The Desert Shines 

The Triangle L Ranch's annual celebration of the moon and light returns for another art-filled year

The moon won't be full until Monday, but the GLOW show will go on this weekend anyway.

"It's hard to coordinate with nature sometimes," concedes Sharon Holnback, the artist who stages the annual moon festival. So on Friday and Saturday nights, while the moon is waxing, more than 100 artists will light up the old Triangle L, Holnback's historic ranch outside of Oracle.

"We won't quite have the full moon on either night. But it will be 93 percent full" on Saturday, she promises. For best results, attendees should bring flashlights.

Now entering its fifth year, GLOW is an art-music-dance-video-performance celebration of the harvest moon. Each fall, when the golden orb rises dramatically over the nearby Catalinas, artists converge in the moonlit desert below. Sculptors erect pieces twinkling with lights—or videos—on the ranch's trails. Flame dancers wander, carefully, among the mesquites. Musicians twang on temporary stages, or out on the dirt among the cacti.

"This year, I'm really excited," says Holnback, whose own lighted sculptures gave her the idea for GLOW five years ago. "We're getting back to the basics of what GLOW is all about: the idea of discovery and experimentation."

Over the last three years, GLOW began evolving primarily into a musical event, with the lighted art becoming a side attraction. So Holnback is tinkering with the formula to restore the early magic.

"We had lots of great bands and great music," she says. "But it's not really a concert. There will be music, but everyone has to have the element of light being part of their performance."

To be sure, at least some musicians will perform. They'll be on a new stage near the barn, instead of their previous location in a wash. Charles Swanson of Tucson Puppetworks will emcee both nights, and his band The Brambleberries will be the "house band," Holnback says. But the members—Swanson, Will Duncan and Hadgi Banjovi—will do more than music.

Banjovi will light up the night by airing his collection of animated films outdoors. Puppetworks artists will deploy their shadow puppets, casting spectral images on a lighted backdrop. And audience members are welcome to join in and turn themselves into puppets if they wish.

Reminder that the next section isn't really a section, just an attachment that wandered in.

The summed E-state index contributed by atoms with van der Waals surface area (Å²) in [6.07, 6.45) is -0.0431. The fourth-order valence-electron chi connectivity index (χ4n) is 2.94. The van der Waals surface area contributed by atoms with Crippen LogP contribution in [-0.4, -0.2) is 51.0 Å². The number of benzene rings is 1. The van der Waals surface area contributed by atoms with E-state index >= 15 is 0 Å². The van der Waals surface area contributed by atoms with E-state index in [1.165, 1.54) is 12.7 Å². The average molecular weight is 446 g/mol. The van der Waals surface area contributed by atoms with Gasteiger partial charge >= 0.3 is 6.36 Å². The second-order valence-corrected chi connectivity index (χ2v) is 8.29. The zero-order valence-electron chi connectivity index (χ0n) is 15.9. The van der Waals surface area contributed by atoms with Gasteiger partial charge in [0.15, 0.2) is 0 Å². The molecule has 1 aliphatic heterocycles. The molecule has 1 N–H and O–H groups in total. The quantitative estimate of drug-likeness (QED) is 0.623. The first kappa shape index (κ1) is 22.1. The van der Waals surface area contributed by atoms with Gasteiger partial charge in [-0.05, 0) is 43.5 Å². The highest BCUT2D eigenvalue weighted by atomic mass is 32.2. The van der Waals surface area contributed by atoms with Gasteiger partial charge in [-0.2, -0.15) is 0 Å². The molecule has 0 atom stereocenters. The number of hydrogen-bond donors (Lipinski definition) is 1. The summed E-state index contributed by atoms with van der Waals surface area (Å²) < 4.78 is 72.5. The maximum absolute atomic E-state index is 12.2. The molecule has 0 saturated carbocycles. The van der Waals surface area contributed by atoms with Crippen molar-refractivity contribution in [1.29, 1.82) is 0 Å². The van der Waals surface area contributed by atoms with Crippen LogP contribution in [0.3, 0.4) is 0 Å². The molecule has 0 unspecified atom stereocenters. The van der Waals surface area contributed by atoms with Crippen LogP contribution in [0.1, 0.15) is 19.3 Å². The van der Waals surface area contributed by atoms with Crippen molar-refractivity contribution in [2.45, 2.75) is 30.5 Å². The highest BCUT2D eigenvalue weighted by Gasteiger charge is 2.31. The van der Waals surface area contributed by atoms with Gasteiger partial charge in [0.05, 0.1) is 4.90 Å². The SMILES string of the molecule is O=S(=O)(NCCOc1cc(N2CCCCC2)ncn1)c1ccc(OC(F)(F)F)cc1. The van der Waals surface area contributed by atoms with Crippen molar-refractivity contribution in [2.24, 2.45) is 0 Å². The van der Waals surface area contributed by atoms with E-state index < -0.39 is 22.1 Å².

"People can get up and interact," Holnback says. "There will be a lot of interactive stuff."

Kidd Squidd, DJ, revered rock 'n' roll historian and GLOW regular, will follow the rules by adding his rock 'n' roll videos to the music mix: "He'll set up a music station, play music and show his documentaries by the bunkhouse."

Nearby in the wash, the Physics Bus will be parked. A Tucson enterprise aimed at illuminating science for kids, the Bus will offers up such cool science attractions as lightning in a bottle. Fire dancers from Elemental Artistry and another local group will be a "troupe that travels through the grounds." A hip-hop troupe from Pistor Middle School in Tucson will dance in fluorescent costumes, lit by a black light.

The sculptures tucked away in the winding desert trails tend toward "things that are moving, projections and music," Holnback says. GLOW regular Mykl Wells this year presents a "giant hypnotic eye." Faithful GLOW goers will remember his giant white tent with flickering projections from a few years back, and last year's "big cat woman out of cardboard."

Another returnee, Michael Carroll, has made a "jack-in-a-box with music," after staging a "UFO ballet" last year. Performance artist Colleena Hake will use an illuminated wedding dress and a sheet to draw in moths in her show, "Moth-er."

The operating GLOW principle, Holnback explains, is: "What is the most unexpected thing you might come across in the dark in the desert?"

The answer to that question, hands-down, is officers of the law.

Two years ago, GLOW quickly dimmed when deputies from the Pinal County Sheriff's Office raided the ranch and shut the celebration down. After declaring the festival illegal, deputies herded hundreds of festival-goers back to their cars under threat of arrest, creating a massive traffic jam on the narrow road. The Tucson band Carnivaleros was playing when the police riot broke out, and bandleader Gary Mackender was manhandled and handcuffed for 20 minutes.

Pinal County Sheriff Chris Vasquez, up for re-election, apologized for the fracas within days. One deputy was demoted, and Mackender got a cool $20,500 settlement for his travails, as well as material for a new song. Holnback herself didn't sue over the invasion.

"I wanted to see GLOW continue, and give them the opportunity to have good things come out. It's great to have their support in the long run."

Last year, operating with the cooperation of the county, GLOW glimmered without a hitch. Holnback expects a peaceful party again this year.

"Things are back to normal," she says confidently. "I went to the county (and) met with all the deputies. We have the continuing support of the sheriff's department. The liaison is a lieutenant who is a local Oracle person. She brings her kids, and her mom is an artist."

The Carnivaleros performed their GLOW song last year, but won't be in the lineup this time. Fans can console themselves with Mexican food on the premises from Oracle's Casa Rivera. Or they can go into the historic ranch house to sample treats baked by Sarah Hardin, the Oracle Pie Lady.

And they should remember to shimmy on down to GLOW in the shiny. Holnback suggests metallic fabrics, glowsticks and glittering jewelry.

"I encourage people who come to dress up in GLOW costumes," she says, "to join in the celebration and experience the whole thing."

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